Producer Sarah Koenig on Baltimore-set 'Serial,' a global podcast hit
By By David Zurawik
The Baltimore Sun|
Nov 20, 2014 at 5:07 PM
Hae Min Lee, a Woodlawn High School senior, went missing in 1999. Her body was found nearly a month later. Adnan Syed, classmate and ex-boyfriend, was arrested and found guilty of her murder, though he claims he is innocent.
Sarah Koenig, a former Sun reporter, is host and executive producer of "Serial," a podcast from the producers of public radio's "This American Life." The weekly, non-fiction account of a Baltimore murder involving students at Woodlawn High School is the media hit of the fall. At the center of 'Serial' are Hae Min Lee, who went missing in 1999 and whose body was found a few weeks later in Leakin Park, and her former boyfriend Adnan Syed, who was convicted of murder, sentenced to life plus 30 years in prison.
It has been downloaded and streamed more than 5 million times, according to Apple. And that's only one way to access it. Beyond the U.S., "Serial" is at the top of the download charts in countries ranging from Germany to India. The Sun talked to Keonig today as a new episode became available to listeners.
So where are you in the "Serial" narrative? How many more episodes?
We're planning 12. We just released the ninth this morning, so we're thinking about three more. But we're always prepared to change our plans. Nothing is hard and fast. But we're planning for 12.
Can you talk about the voice of this piece? As a reporter, compare to traditional standards of mainstream journalism, you seem very self-reflective and transparent in your narration. And yet, even as you express doubts about what you know or don't know, I feel like it makes you more authoritative. I trust this voice.
I think it's too soon for me to evaluate that, because I'm still in the middle of it. You know, we're making episodes as we go. So, like, I just finished Episode 9 two days ago, and it aired this morning. We're very much in real time week to week producing it. So, I haven't done a lot of reflecting yet on how it all worked.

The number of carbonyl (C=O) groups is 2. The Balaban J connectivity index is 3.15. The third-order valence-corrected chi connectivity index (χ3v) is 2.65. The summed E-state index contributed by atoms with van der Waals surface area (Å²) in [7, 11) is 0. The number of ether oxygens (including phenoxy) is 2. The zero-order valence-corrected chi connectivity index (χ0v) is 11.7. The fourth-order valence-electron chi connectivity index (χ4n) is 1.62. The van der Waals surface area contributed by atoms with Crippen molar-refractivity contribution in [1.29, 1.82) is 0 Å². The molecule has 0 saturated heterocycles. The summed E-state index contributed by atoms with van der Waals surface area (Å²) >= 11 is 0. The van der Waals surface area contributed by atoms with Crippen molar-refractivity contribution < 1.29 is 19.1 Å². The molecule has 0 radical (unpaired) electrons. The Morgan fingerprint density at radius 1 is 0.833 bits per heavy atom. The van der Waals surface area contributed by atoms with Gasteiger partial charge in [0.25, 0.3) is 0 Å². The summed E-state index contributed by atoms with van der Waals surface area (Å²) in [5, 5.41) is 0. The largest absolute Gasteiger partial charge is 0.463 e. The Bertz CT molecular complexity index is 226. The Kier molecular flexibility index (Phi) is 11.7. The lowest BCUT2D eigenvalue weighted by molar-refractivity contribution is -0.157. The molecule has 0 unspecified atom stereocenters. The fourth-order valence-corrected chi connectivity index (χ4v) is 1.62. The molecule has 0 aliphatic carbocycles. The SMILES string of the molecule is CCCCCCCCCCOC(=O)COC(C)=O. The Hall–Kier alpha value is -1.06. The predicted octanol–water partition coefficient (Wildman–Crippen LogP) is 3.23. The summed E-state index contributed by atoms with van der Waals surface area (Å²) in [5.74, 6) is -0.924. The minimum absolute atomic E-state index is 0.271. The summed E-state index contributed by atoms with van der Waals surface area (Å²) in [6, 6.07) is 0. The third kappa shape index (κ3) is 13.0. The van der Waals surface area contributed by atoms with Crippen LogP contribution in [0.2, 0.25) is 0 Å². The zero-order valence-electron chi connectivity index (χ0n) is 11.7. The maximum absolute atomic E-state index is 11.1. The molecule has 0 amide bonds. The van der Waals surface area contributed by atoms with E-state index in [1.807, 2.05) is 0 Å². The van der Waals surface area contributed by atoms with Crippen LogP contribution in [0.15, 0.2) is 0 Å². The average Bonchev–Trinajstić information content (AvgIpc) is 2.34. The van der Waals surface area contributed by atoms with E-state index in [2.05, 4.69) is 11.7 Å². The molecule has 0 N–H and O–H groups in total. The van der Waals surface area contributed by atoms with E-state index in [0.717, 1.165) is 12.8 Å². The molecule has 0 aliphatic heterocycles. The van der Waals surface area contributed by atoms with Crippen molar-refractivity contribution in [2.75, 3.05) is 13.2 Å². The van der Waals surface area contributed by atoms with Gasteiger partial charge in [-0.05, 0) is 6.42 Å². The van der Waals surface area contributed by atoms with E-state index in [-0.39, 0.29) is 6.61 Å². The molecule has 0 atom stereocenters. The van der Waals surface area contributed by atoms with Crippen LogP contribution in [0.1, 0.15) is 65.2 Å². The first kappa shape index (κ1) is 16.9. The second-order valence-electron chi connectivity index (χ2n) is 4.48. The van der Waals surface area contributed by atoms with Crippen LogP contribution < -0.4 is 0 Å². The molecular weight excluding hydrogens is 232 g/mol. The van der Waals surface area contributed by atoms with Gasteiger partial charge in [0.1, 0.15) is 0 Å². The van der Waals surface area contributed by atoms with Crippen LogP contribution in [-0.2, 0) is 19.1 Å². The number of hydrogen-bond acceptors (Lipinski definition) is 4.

But I've been doing radio stories for "This American Life" for 10 years, and this doesn't feel different to me in terms of the voice of it, in terms of other things I've done for the radio show, really. I'm definitely more of a quote unquote character, I guess, than in the others. But it's not like I've never been a character in one of my own stories. So, it doesn't feel that new to me.
In terms of why you trust it, I know what I hope people are responding to. My hope is that I'm being as open minded as I can approaching this material. And if we're honest with ourselves – all of us, not just reporters , not to get too grandiose here – but we have to remind ourselves sometimes to be open minded. It takes a little work to stay there, and so if you're hearing me do that, that's because it's honest. I'm reminding myself, "Well, you can look at it this way, but you can look at it this other way as well."
So, it's a good reminder just to me to be able to be like, "My first impulse is to think about it this way, but just hold up, hold up. You don't always know what you think you know.'